Atticus says at the trial in To Kill a Mockingbird that "this case is as simple as black and white." What does he mean?

Expert Answers

An illustration of the letter 'A' in a speech bubbles

Atticus's quote during his final remarks in Chapter 20 has a double meaning. When Atticus says, "This case is as simple as black and white," he is referring to the racial aspect of the case, as well as Tom's obvious innocence (Lee 124). Throughout the trial, there was no evidence presented that would have proved that Tom Robinson was guilty of assaulting and raping Mayella Ewell. The prosecution's entire case was founded on a white woman's word against a black man's. In 1930s Alabama, a white person's word was always taken over a black person's testimony because of the racial prejudice. Atticus realizes that he is defending Tom in front of a prejudiced jury and that the lack of evidence has no bearing on the outcome of the trial. Atticus pleads with the jury to judge the case without prejudice, but he cannot convince the jury of Tom's innocence.

Last Updated by eNotes Editorial on
An illustration of the letter 'A' in a speech bubbles

Atticus has known since the day he took the case that the defense of Tom Robinson was not winnable. He tells his brother Jack (in Chapter 9) that

"The jury couldn't possibly be expected to take Tom Robinson's word agains the Ewells'--"

The case boils down to Tom's word against that of Mayella and Bob Ewell. Although the Ewells are the "disgrace of Maycomb," they are white and Tom is black, and in 1930s Alabama, the word of a white person is always believed over that of a black person.

There is actually a double meaning in Atticus' "black and white" statement. In one sense, he means that the case is "cut and dried": The facts seem obvious. Atticus has seemingly proved that Mayella's attacker must have been left-handed (as is Bob Ewell), and Tom cannot use his left arm, which is twelve inches shorter than his right. Bob and Mayella's testimony conflict with one another, and Mayella changed her story several times while on the witness stand. Tom seems to tell his story truthfully and his testimony seems plausible; the Ewells' testimony does not. But, as Atticus knows, the trial all boils down to a white woman charging a black man with rape, and even Atticus can't convince this jury to be colorblind in this case.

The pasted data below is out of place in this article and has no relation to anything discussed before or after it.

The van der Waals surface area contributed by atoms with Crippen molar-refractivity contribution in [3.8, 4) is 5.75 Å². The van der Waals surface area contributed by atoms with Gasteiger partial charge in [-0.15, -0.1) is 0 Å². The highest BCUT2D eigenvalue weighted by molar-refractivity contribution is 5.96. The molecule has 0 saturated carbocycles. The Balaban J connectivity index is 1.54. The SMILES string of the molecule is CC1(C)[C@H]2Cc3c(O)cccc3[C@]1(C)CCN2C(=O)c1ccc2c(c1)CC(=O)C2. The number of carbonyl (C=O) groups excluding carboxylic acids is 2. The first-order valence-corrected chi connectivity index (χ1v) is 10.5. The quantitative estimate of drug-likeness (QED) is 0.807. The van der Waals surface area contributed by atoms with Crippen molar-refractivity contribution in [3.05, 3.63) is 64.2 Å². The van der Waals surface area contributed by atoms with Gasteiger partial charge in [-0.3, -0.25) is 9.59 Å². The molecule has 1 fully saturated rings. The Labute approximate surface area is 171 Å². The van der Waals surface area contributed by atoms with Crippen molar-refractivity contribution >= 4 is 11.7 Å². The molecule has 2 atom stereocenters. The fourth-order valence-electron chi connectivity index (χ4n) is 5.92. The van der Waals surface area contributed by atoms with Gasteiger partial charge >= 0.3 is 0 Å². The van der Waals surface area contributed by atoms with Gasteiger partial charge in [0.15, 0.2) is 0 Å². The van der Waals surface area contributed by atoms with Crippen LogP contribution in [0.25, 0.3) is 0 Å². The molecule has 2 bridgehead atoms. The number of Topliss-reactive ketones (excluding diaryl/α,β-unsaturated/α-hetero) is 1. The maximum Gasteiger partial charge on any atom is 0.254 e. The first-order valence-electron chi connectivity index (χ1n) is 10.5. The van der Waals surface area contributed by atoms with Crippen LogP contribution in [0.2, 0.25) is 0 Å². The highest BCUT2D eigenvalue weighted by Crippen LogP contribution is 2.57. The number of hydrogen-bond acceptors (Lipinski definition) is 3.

Last Updated by eNotes Editorial on
An illustration of the letter 'A' in a speech bubbles

Atticus simply means that the case is pretty straightforward. The prosecution in the trial of Tom Robinson hasn't offered a single shred of credible evidence to prove that the defendant is guilty. In fact, Tom's physically incapable of committing the crimes for which he's been accused, on account of his disability. So Atticus wants to keep things as simple for the jury as he possibly can: there's more than just reasonable doubt about the prosecution case, and so Tom Robinson must be acquitted.

The members of the jury do indeed see the case as black and white, but not in the sense that Atticus means it. Their understanding is much more literal; a black man has been accused of raping and beating a white woman, and in this neck of the woods, that's tantamount to a conviction. The problem is not that the jury don't see the case as simple and straightforward; on the contrary, they do. It's just that their idea of simplicity is related, not to the facts of the case, as Atticus would want it to be, but to the respective skin colors of the victim and the defendant.

Last Updated by eNotes Editorial on
An illustration of the letter 'A' in a speech bubbles

To say something is a case of black and white is to say something is clear and beyond a shadow of doubt. In other words, there is no ambiguity and confusion.

The case that takes center stage in To Kill a Mockingbird is such a case. It is absolutely clear that Tom Robinson is innocent. It is beyond a shadow of doubt. Not only is Tom a good man with unassailable character, but due to a childhood injury, he is also unable to use his left arm. He could not have beaten Mayella.

On the other hand, Mayella's father, Bob Ewell, has a temper and is a drunk. He is the one who beat her. Tom even witnessed it. In this sense, all evidence says that Tom is innocent and Bob is guilty.

That said, there is a deeper meaning to the sentence. In Maycomb, a racist town, there is no chance that a white jury will say that a black man is innocent, no matter how much evidence there is, especially against a white man. In this sense, this case is really black and white. More specifically, it is white versus black.

Last Updated by eNotes Editorial on
An illustration of the letter 'A' in a speech bubbles

During Atticus’ closing remarks, he makes the statement, “this case is simple as black and white.” (20.271) There are two sides to this statement which are paradoxically linked. Atticus captures both the simplicity and complexity of this case in his statement. Atticus tells the jury that this case is simple, and does not involve complicated facts; given the lack of medical evidence and the contradicting stories of Bob and Mayella Ewell, it is easy to surmise Tom Robinson is not guilty. It is easy to tell the difference between the colors black and white, just like it is easy to tell that Tom Robinson is not guilty. The connotative meaning of this statement suggests the complexity of race relations in Maycomb, Alabama. In 1930s Alabama, a white person’s word is believed over a black person's, despite overwhelming evidence that suggests otherwise. The prejudiced beliefs of Maycomb’s white residents allow jury members to convict an innocent man on the basis of the color of his skin.

Last Updated by eNotes Editorial on